With the ever-increasing costs of childcare in many developed countries, even for working stay at home moms, it’s not surprising what is happening in Japan at the moment. Many Japanese moms are now becoming activists, to protest against high costs of childcare.
According to a new CNN report, many Japanese women have started an advocacy group and are actively working to make life easier for other parents, especially moms.
Called Miraco, this advocacy group focuses on pressuring the government to invest more resources, energy and time in handling the shortages of childcare centers.
All these because of the massive shortages of childcare centers for moms in Japan. No thanks to the local government’s complicated ranking system for getting children in childcare centers, many moms are unable to get their children admitted.
The local government’s complicated points based system rank parents based on their income, job status, etc.
Those that get the highest points find it easier to qualify for the best public day care or private day care centers subsidized by the government, than those with the lowest points.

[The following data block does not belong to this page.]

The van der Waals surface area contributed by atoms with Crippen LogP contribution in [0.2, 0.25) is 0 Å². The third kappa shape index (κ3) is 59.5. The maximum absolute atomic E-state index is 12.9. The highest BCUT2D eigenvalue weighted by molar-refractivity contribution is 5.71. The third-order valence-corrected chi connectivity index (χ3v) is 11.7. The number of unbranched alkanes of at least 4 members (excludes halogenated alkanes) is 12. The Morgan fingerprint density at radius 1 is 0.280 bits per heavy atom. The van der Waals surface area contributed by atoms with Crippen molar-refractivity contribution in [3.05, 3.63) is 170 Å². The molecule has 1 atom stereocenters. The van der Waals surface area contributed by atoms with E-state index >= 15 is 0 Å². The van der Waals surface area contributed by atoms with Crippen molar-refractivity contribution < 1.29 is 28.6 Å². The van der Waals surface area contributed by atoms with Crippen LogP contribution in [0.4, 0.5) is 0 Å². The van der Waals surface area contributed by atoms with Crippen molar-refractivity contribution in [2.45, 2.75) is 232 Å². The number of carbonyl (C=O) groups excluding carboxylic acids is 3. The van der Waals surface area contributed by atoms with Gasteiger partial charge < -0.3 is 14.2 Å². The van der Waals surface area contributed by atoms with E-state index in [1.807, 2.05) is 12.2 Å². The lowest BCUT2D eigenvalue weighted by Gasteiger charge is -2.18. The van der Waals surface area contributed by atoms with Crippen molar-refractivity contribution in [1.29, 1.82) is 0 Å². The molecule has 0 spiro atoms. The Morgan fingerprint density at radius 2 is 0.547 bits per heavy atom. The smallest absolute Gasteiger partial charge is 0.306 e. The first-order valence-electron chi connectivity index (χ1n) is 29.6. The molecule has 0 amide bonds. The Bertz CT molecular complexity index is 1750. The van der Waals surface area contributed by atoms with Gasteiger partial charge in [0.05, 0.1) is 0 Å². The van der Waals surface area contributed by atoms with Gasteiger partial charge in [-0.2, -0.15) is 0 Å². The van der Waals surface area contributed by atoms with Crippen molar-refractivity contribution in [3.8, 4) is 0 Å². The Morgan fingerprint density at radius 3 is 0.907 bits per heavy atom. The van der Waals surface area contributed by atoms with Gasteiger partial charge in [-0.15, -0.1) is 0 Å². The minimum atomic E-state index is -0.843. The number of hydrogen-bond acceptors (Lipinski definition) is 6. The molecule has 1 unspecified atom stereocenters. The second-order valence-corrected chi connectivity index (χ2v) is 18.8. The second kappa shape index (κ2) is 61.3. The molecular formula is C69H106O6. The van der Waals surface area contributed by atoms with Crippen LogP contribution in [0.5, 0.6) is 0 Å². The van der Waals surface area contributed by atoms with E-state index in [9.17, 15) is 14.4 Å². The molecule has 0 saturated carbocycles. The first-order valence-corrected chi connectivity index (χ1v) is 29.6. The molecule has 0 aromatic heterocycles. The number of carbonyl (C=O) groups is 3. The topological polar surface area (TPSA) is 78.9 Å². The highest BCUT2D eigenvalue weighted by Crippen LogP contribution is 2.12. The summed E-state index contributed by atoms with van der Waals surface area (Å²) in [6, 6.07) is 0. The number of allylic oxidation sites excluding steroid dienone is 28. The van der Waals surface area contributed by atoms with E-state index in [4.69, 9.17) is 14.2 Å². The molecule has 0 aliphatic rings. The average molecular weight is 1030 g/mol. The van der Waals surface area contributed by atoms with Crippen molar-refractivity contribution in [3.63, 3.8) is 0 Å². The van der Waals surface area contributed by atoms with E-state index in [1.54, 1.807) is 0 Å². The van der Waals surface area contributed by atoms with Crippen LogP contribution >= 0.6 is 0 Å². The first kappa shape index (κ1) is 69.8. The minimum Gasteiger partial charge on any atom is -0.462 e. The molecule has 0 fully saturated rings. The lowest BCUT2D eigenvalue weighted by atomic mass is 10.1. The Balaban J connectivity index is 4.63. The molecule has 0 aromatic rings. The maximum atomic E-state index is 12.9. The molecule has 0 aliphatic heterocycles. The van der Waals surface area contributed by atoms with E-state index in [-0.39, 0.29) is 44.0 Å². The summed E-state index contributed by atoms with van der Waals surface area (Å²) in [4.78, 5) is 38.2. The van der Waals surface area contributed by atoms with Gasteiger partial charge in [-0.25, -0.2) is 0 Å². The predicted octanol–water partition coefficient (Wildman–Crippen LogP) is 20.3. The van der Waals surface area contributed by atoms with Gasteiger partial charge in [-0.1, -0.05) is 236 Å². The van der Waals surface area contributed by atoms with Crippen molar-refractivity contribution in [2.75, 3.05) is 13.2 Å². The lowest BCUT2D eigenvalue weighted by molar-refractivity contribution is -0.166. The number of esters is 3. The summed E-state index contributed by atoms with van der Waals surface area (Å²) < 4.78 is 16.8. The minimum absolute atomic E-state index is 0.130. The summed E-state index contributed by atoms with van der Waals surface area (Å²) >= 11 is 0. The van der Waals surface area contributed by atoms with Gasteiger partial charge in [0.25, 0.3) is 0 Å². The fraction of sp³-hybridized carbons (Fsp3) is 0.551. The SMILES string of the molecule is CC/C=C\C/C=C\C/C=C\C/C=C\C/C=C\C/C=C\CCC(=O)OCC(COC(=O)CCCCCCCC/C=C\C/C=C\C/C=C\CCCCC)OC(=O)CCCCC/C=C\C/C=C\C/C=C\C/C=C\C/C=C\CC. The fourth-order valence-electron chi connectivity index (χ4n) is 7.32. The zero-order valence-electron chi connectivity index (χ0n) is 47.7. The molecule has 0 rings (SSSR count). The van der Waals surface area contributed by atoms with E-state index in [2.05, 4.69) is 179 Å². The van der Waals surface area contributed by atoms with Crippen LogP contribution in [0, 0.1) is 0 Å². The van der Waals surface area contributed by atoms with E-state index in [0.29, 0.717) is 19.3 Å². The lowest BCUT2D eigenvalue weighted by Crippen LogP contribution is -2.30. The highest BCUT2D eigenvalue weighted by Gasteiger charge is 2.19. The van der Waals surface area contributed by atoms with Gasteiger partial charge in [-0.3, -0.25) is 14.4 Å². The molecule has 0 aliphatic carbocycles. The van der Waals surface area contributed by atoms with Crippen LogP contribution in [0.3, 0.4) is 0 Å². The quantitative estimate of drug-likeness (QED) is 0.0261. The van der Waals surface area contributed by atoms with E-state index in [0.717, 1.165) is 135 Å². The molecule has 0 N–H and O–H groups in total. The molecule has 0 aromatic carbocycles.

In worse situations they even get assigned to day care centers in completely opposite parts of town or far away locations from where the parents live.
It’s even worse for those whose children don’t get accepted at all. One time as many as almost 50,000 children were on day care waiting lists nationwide.
One of the co-founders of Miraco is Tae Amano. She is a mother of three children working with other mothers to make life easier them and their children.
She started Miraco with others after her third child got rejected from every single day care center they applied to. According to her, that was the same thing she experienced eight years earlier, with her first child.
Miraco is making waves with their group, even creating a hashtag that went viral. The #IWantDaycare hashtag urged other parents to post the rejection letters they all got from their various local governments, to show how much of a problem the issue is.
They also organize gathering of politicians and activists annually, host policy forums and other activities, all to drive awareness to the problem.